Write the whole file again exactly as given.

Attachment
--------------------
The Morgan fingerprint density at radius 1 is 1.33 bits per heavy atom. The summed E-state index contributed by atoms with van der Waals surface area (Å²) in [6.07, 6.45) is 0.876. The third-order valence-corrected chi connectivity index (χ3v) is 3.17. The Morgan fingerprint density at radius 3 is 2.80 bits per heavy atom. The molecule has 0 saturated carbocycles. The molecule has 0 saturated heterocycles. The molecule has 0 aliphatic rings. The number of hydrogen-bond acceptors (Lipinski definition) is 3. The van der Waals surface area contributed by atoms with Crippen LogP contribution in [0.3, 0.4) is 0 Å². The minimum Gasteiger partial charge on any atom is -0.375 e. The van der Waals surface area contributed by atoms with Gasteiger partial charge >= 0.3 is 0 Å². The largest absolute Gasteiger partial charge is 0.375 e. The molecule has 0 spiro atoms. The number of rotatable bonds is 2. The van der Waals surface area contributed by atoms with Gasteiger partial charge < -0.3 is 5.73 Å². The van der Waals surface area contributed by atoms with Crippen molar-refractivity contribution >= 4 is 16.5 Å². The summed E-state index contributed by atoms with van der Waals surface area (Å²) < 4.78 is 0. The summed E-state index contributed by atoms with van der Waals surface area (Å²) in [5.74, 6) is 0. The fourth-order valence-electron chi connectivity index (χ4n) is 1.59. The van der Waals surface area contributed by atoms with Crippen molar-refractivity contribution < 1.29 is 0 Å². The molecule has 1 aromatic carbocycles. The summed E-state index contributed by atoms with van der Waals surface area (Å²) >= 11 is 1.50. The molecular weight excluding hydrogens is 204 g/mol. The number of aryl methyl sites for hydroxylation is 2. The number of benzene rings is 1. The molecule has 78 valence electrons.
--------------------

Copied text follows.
The Morgan fingerprint density at radius 1 is 1.33 bits per heavy atom. The summed E-state index contributed by atoms with van der Waals surface area (Å²) in [6.07, 6.45) is 0.876. The third-order valence-corrected chi connectivity index (χ3v) is 3.17. The Morgan fingerprint density at radius 3 is 2.80 bits per heavy atom. The molecule has 0 saturated carbocycles. The molecule has 0 saturated heterocycles. The molecule has 0 aliphatic rings. The number of hydrogen-bond acceptors (Lipinski definition) is 3. The van der Waals surface area contributed by atoms with Crippen LogP contribution in [0.3, 0.4) is 0 Å². The minimum Gasteiger partial charge on any atom is -0.375 e. The van der Waals surface area contributed by atoms with Gasteiger partial charge >= 0.3 is 0 Å². The largest absolute Gasteiger partial charge is 0.375 e. The molecule has 0 spiro atoms. The number of rotatable bonds is 2. The van der Waals surface area contributed by atoms with Gasteiger partial charge < -0.3 is 5.73 Å². The van der Waals surface area contributed by atoms with Crippen molar-refractivity contribution >= 4 is 16.5 Å². The summed E-state index contributed by atoms with van der Waals surface area (Å²) < 4.78 is 0. The summed E-state index contributed by atoms with van der Waals surface area (Å²) in [5.74, 6) is 0. The fourth-order valence-electron chi connectivity index (χ4n) is 1.59. The van der Waals surface area contributed by atoms with Crippen molar-refractivity contribution < 1.29 is 0 Å². The molecule has 1 aromatic carbocycles. The summed E-state index contributed by atoms with van der Waals surface area (Å²) >= 11 is 1.50. The molecular weight excluding hydrogens is 204 g/mol. The number of aryl methyl sites for hydroxylation is 2. The number of benzene rings is 1. The molecule has 78 valence electrons.